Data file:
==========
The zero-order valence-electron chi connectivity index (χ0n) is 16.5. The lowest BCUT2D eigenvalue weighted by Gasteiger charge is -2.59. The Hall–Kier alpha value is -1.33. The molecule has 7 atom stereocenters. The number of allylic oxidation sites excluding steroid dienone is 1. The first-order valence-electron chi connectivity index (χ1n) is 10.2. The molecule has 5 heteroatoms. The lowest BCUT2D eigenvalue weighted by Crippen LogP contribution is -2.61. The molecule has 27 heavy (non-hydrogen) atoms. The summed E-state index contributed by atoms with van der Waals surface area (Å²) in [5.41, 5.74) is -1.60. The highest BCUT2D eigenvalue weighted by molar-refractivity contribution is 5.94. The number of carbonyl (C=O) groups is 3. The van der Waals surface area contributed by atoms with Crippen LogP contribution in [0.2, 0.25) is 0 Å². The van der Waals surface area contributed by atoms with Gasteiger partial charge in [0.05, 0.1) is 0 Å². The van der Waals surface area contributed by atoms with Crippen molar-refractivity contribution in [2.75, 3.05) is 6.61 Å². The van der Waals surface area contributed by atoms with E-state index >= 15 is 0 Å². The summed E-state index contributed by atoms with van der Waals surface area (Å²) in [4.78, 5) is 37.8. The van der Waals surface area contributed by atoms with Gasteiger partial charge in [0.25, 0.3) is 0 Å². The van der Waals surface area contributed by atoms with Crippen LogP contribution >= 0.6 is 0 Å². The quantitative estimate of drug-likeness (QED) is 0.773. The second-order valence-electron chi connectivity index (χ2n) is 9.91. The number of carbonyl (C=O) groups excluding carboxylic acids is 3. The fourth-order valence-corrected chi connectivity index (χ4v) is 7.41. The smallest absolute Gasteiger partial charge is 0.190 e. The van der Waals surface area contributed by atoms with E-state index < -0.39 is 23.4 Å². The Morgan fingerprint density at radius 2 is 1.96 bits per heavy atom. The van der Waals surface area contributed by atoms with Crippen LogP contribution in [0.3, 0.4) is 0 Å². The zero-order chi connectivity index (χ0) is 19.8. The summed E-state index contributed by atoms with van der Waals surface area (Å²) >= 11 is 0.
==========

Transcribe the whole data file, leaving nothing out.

The zero-order valence-electron chi connectivity index (χ0n) is 16.5. The lowest BCUT2D eigenvalue weighted by Gasteiger charge is -2.59. The Hall–Kier alpha value is -1.33. The molecule has 7 atom stereocenters. The number of allylic oxidation sites excluding steroid dienone is 1. The first-order valence-electron chi connectivity index (χ1n) is 10.2. The molecule has 5 heteroatoms. The lowest BCUT2D eigenvalue weighted by Crippen LogP contribution is -2.61. The molecule has 27 heavy (non-hydrogen) atoms. The summed E-state index contributed by atoms with van der Waals surface area (Å²) in [5.41, 5.74) is -1.60. The highest BCUT2D eigenvalue weighted by molar-refractivity contribution is 5.94. The number of carbonyl (C=O) groups is 3. The van der Waals surface area contributed by atoms with Crippen LogP contribution in [0.2, 0.25) is 0 Å². The van der Waals surface area contributed by atoms with Gasteiger partial charge in [0.05, 0.1) is 0 Å². The van der Waals surface area contributed by atoms with Crippen molar-refractivity contribution in [2.75, 3.05) is 6.61 Å². The van der Waals surface area contributed by atoms with E-state index >= 15 is 0 Å². The summed E-state index contributed by atoms with van der Waals surface area (Å²) in [4.78, 5) is 37.8. The van der Waals surface area contributed by atoms with Gasteiger partial charge in [0.25, 0.3) is 0 Å². The van der Waals surface area contributed by atoms with Crippen LogP contribution >= 0.6 is 0 Å². The quantitative estimate of drug-likeness (QED) is 0.773. The second-order valence-electron chi connectivity index (χ2n) is 9.91. The number of carbonyl (C=O) groups excluding carboxylic acids is 3. The fourth-order valence-corrected chi connectivity index (χ4v) is 7.41. The smallest absolute Gasteiger partial charge is 0.190 e. The van der Waals surface area contributed by atoms with E-state index < -0.39 is 23.4 Å². The Morgan fingerprint density at radius 2 is 1.96 bits per heavy atom. The van der Waals surface area contributed by atoms with Crippen LogP contribution in [0.3, 0.4) is 0 Å². The zero-order chi connectivity index (χ0) is 19.8. The summed E-state index contributed by atoms with van der Waals surface area (Å²) >= 11 is 0.